> claimed that Tarrega was a plagiarist -- there was a thread here, a
> few weeks ago, questioning the origin of "Recuerdos", etc --

Nobody has so far demonstrated that this is not an original composition by
Tarrega. I have never suggested it is not, and I have discouraged those who
maintained it was derivated from Bizet romanza (from "Les pecheurs de
perles"), because there is only a similarity in the first measures of the
melody.


> What are
> your views on the subject of Tarrega being a plagiarist? Is there
> evidence of other instances?

My views are obvious. Tarrega used some pieces he took from other authors.
He copied those pieces by his own hand for his own use and for the use of
his students and aficionados, and it is out of question that on those
manuscripts he missed to report the name of their authors. After his death,
some of his followers - who were not cultivated musicians - sent to print
everything found in Tarrega's handwriting as an original work of his, thus
making much heavier the consequences of his behaviour toward the authorship
of those works which he copied. These are unquestionable facts, and
unquestionable are also the damages that composers like Arcas, Schumann,
Garcia Tolsa, Vinas, have reported from Tarrega's and his student's action.
The fact that Tarrega did not publish the Jota Aragonesa or the Fantasia on
La Traviata under his own name does not make him free from responsibility,
because he performed those works in his concerts under his own autorship,
whilst they were Arcas' products.

> Should we just assume that Tarrega was a
> thief, with no real talent for composing his own pieces, then?

We should assume that in order to achieve merits as a composer one does
enough with writing and publishing his own works - as Tarrega unquestionably
did with composing his own nice pieces - and that he has no need of using
other composer's works with missing the names of their authors - as Tarrega
unquestionably and regrettably did.

AG

Angelo Gilardino

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May 25, 2003, 12:31:31 AM5/25/03
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"Tony Morris" <TonyMor...@hotmail.com> ha scritto nel messaggio
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> One of Tarrega's students/patrons was a British guy, a Dr. Leakey
> (sp?), who paid Tarrega money for his music and his arrangements of
> pieces that Tarrega performed. Tarrega wrote down what he thought that
> Dr. Leakey would like. One of these pieces was "Grand Jota", which had
> long been thought to have been a Tarrega composition, but is actually
> a Julian Arcas piece.
>
> Did Tarrega intend to "steal" Julian Arcas' music by writing down an
> arrangement for a student? - a piece that was not intended for
> publication, but rather for the eyes of one person only?

> But, we tend to judge people of the past by current standards.
> Therefore, right or wrong, poor Francisco Tarrega is now held
> accountable by 21st Century standards of copyright law, and is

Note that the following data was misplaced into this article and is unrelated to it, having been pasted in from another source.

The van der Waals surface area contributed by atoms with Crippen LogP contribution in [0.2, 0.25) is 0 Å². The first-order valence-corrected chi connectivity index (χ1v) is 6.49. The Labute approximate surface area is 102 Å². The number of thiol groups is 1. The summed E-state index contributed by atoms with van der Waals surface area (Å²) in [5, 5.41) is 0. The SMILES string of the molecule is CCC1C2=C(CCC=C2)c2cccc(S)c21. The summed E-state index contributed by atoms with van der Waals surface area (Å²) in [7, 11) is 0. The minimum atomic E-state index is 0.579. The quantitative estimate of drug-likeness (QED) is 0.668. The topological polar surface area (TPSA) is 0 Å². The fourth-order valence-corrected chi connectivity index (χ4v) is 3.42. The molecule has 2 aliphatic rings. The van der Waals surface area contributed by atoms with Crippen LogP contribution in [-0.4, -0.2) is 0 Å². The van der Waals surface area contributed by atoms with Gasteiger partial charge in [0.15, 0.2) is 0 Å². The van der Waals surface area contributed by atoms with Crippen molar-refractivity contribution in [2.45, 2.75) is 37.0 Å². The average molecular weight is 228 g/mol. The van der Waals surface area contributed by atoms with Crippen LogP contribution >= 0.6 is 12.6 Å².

> admonished for being a scoundrel.- For supposedly "stealing" Julian
> Arcas's music. It's sort of like the local guitar teacher writing out
> the tablature to "Stairway to Heaven", and then some scholar two
> centuries from now asserting the the guitar teacher was claiming to
> have composed the piece.

This is untrue. Tarrega used to perform the Jota Aragonesa, as well as other
Arcas' works, in his own concerts, with giving them his own autorship in the
programs. No matter by which standard of which epoque such a behaviour is
judged, it is unacceptable.


AG


Sarn Dyer

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May 25, 2003, 10:38:02 AM5/25/03
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Angelo Gilardino wrote:

> This is untrue. Tarrega used to perform the Jota Aragonesa, as well as other
> Arcas' works, in his own concerts, with giving them his own autorship in the
> programs. No matter by which standard of which epoque such a behaviour is
> judged, it is unacceptable.
>

It does seem to be looking bad for the reputation of Pujol's 'Saint
Francisco'. Certainly, Tárrega's, erm...unrestrained 'Variations on
Carnival of Venice' are sufficiently of the same genre to make his
authorship of the Gran Jota appear seemingly plausible. To have stolen
Arcas' music would have been extraordinarily disrespectful to another
composer whom Tárrega must have admired and who was only 22 years his
senior. Was Arcas still alive when Tárrega was performing the piece
under his own name? What are the facts of the Arcas m.s.? Presumably
Daniel Benko worked from this for his edition.

Tárrega's first appearance in public is said to have been a performance
of a guitar concerto by Arcas. I've never seen an edition of this and
wonder if it is mentioned in this new book.

Best wishes,

Sarn Dyer

Matanya Ophee

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May 25, 2003, 12:06:28 PM5/25/03
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Sarn Dyer <sd...@lineone.net> wrote:

>Presumably
>Daniel Benko worked from this for his edition.

He did? I have been to his house in Budapest many times, and he never
mention this and never showed me anything along these lines. At one
point he gave me a free access to his entire music library from which
I copied a lot of materials. Never saw this. I'll have to ask him
about that.


>
>Tárrega's first appearance in public is said to have been a performance
>of a guitar concerto by Arcas. I've never seen an edition of this and
>wonder if it is mentioned in this new book.

Said where? I must have missed this one. I ordered the new book, but
it has not arrived yet.

Matanya Ophee

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May 25, 2003, 12:20:08 PM5/25/03